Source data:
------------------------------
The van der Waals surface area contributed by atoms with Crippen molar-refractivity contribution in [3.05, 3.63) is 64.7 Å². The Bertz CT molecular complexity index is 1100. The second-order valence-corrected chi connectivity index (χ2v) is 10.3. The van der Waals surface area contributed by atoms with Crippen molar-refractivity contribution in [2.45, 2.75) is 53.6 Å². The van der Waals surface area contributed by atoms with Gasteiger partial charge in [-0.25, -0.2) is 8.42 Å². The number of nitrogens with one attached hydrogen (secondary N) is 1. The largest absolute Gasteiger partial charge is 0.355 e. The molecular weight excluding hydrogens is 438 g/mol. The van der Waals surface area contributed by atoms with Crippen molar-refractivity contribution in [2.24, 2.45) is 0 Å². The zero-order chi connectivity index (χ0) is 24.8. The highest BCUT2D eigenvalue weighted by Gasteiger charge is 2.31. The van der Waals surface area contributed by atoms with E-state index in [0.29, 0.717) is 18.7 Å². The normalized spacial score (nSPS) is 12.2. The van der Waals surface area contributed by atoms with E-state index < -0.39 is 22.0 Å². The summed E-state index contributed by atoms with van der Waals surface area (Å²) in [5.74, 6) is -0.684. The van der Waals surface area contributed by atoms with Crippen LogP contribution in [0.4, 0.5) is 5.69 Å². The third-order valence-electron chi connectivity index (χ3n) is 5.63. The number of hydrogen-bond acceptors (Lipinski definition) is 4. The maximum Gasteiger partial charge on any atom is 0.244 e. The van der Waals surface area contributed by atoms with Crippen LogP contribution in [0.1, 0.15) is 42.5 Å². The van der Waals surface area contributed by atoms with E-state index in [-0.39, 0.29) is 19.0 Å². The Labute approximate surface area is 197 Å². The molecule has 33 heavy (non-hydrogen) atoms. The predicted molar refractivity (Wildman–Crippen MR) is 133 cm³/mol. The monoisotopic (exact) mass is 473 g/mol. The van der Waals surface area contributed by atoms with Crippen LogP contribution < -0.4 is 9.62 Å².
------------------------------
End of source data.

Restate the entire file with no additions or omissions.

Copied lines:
The van der Waals surface area contributed by atoms with Crippen molar-refractivity contribution in [3.05, 3.63) is 64.7 Å². The Bertz CT molecular complexity index is 1100. The second-order valence-corrected chi connectivity index (χ2v) is 10.3. The van der Waals surface area contributed by atoms with Crippen molar-refractivity contribution in [2.45, 2.75) is 53.6 Å². The van der Waals surface area contributed by atoms with Gasteiger partial charge in [-0.25, -0.2) is 8.42 Å². The number of nitrogens with one attached hydrogen (secondary N) is 1. The largest absolute Gasteiger partial charge is 0.355 e. The molecular weight excluding hydrogens is 438 g/mol. The van der Waals surface area contributed by atoms with Crippen molar-refractivity contribution in [2.24, 2.45) is 0 Å². The zero-order chi connectivity index (χ0) is 24.8. The highest BCUT2D eigenvalue weighted by Gasteiger charge is 2.31. The van der Waals surface area contributed by atoms with E-state index in [0.29, 0.717) is 18.7 Å². The normalized spacial score (nSPS) is 12.2. The van der Waals surface area contributed by atoms with E-state index < -0.39 is 22.0 Å². The summed E-state index contributed by atoms with van der Waals surface area (Å²) in [5.74, 6) is -0.684. The van der Waals surface area contributed by atoms with Crippen LogP contribution in [0.4, 0.5) is 5.69 Å². The third-order valence-electron chi connectivity index (χ3n) is 5.63. The number of hydrogen-bond acceptors (Lipinski definition) is 4. The maximum Gasteiger partial charge on any atom is 0.244 e. The van der Waals surface area contributed by atoms with Crippen LogP contribution in [0.1, 0.15) is 42.5 Å². The van der Waals surface area contributed by atoms with E-state index in [-0.39, 0.29) is 19.0 Å². The Labute approximate surface area is 197 Å². The molecule has 33 heavy (non-hydrogen) atoms. The predicted molar refractivity (Wildman–Crippen MR) is 133 cm³/mol. The monoisotopic (exact) mass is 473 g/mol. The van der Waals surface area contributed by atoms with Crippen LogP contribution < -0.4 is 9.62 Å².